When Iceland was settled in the 870´s the settlers needed houses to live in and they used turf to build the houses. In the beginning all the houses were built totally with turf and the roof with branches of trees or bushes to hold up the roof. Later on turf houses were built with wooden front, wooden floor and even on two stores where animals like cows were kept in the basement to warm up the house with their body heat. It must have smelled great to have the cows stall underneath a simple wooden floor.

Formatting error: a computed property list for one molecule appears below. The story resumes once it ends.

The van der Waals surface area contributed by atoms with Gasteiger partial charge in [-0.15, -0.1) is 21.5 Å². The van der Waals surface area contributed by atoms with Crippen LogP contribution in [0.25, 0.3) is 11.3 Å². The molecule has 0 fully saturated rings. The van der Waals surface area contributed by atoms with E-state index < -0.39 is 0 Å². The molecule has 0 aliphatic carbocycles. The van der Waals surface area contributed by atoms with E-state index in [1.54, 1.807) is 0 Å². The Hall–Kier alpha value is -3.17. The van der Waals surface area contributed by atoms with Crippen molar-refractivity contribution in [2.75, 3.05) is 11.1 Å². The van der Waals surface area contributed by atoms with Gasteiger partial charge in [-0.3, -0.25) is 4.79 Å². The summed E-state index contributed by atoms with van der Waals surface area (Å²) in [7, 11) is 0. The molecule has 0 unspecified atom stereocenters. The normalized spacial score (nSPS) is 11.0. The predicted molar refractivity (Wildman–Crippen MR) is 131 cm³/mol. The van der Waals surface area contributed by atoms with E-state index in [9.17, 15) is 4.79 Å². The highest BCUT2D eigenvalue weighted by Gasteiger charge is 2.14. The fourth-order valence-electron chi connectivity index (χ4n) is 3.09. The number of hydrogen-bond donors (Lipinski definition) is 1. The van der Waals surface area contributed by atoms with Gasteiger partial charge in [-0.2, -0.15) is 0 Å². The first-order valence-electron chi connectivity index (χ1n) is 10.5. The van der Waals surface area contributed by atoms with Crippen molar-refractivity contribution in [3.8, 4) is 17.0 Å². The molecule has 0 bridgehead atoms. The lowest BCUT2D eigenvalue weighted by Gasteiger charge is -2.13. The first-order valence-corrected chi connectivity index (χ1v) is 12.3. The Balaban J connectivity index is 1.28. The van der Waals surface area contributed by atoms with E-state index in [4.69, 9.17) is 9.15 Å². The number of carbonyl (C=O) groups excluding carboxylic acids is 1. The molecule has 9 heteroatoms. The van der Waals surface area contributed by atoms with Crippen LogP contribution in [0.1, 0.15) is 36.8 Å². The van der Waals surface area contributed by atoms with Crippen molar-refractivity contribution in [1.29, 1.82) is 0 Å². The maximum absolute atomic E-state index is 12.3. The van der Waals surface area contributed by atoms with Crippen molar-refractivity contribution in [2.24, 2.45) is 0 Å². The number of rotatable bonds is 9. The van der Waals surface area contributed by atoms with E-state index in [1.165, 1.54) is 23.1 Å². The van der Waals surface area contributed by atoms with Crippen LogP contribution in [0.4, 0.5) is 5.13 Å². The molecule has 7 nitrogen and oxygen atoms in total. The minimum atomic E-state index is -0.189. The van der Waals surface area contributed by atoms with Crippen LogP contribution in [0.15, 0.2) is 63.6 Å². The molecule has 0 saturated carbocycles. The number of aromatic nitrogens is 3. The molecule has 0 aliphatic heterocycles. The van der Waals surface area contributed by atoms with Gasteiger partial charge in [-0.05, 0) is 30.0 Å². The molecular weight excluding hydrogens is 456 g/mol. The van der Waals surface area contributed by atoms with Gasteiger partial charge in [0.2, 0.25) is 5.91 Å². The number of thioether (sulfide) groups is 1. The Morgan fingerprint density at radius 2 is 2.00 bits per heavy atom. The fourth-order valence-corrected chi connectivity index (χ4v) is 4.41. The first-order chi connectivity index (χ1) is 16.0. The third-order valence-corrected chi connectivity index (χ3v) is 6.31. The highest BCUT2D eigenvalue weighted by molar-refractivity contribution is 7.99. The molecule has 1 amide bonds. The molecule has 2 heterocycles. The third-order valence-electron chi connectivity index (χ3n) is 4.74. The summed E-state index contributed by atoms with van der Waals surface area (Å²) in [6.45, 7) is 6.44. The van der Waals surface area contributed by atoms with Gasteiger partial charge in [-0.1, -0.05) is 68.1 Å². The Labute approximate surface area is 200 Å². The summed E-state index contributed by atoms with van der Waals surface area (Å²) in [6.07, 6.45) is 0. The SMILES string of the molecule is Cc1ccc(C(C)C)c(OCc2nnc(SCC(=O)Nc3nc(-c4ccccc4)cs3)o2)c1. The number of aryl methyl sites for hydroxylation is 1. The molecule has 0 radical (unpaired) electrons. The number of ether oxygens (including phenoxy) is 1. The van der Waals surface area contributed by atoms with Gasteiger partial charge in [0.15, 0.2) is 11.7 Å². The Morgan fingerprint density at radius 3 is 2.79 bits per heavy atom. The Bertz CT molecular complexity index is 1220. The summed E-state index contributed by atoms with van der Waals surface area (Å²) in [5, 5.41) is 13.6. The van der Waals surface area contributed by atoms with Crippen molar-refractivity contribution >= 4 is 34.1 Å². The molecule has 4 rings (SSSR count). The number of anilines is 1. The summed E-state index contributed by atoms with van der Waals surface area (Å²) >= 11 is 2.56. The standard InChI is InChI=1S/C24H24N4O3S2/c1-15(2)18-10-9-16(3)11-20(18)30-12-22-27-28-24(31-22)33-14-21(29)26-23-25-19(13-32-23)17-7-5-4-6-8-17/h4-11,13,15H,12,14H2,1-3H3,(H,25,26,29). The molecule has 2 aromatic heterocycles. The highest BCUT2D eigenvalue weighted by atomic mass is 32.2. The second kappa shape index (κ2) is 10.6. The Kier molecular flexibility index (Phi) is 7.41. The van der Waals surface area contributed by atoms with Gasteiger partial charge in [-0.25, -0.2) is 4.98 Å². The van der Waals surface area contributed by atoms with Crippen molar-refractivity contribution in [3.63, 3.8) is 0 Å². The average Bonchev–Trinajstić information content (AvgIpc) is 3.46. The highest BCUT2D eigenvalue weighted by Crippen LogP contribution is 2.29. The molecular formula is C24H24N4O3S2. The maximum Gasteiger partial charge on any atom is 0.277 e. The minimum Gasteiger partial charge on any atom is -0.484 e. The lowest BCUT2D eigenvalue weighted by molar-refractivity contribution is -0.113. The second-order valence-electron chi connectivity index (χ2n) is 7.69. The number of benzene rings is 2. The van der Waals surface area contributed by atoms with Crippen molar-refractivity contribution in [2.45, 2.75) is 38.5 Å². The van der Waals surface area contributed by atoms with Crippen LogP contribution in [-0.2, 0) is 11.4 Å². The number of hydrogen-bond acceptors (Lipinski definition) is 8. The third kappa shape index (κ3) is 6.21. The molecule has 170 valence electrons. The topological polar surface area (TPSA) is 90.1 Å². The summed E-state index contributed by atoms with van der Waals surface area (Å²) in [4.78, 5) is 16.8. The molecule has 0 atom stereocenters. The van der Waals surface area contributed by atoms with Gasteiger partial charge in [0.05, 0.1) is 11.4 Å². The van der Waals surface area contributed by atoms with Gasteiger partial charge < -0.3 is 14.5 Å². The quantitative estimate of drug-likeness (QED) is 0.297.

On the second floor was the baðstofa. It served as a living room and a bedroom.. In there people slept, usually two in one bed, ate and in the evenings there was so called “kvöldvaka”. In the dark winter evenings people worked with knitting, fixing small things, working with wool and one family member read for the others.
These houses needed a lot of maintenance, so through the last century, most of them got ruined. Still there are a few that are well preserved and some of them are now a museum, like at Skogar museum, Árbæjarsafn, Glaumbær in Skagafjörður and Sögualdarbærinn á Stöng in Þjórsárdal.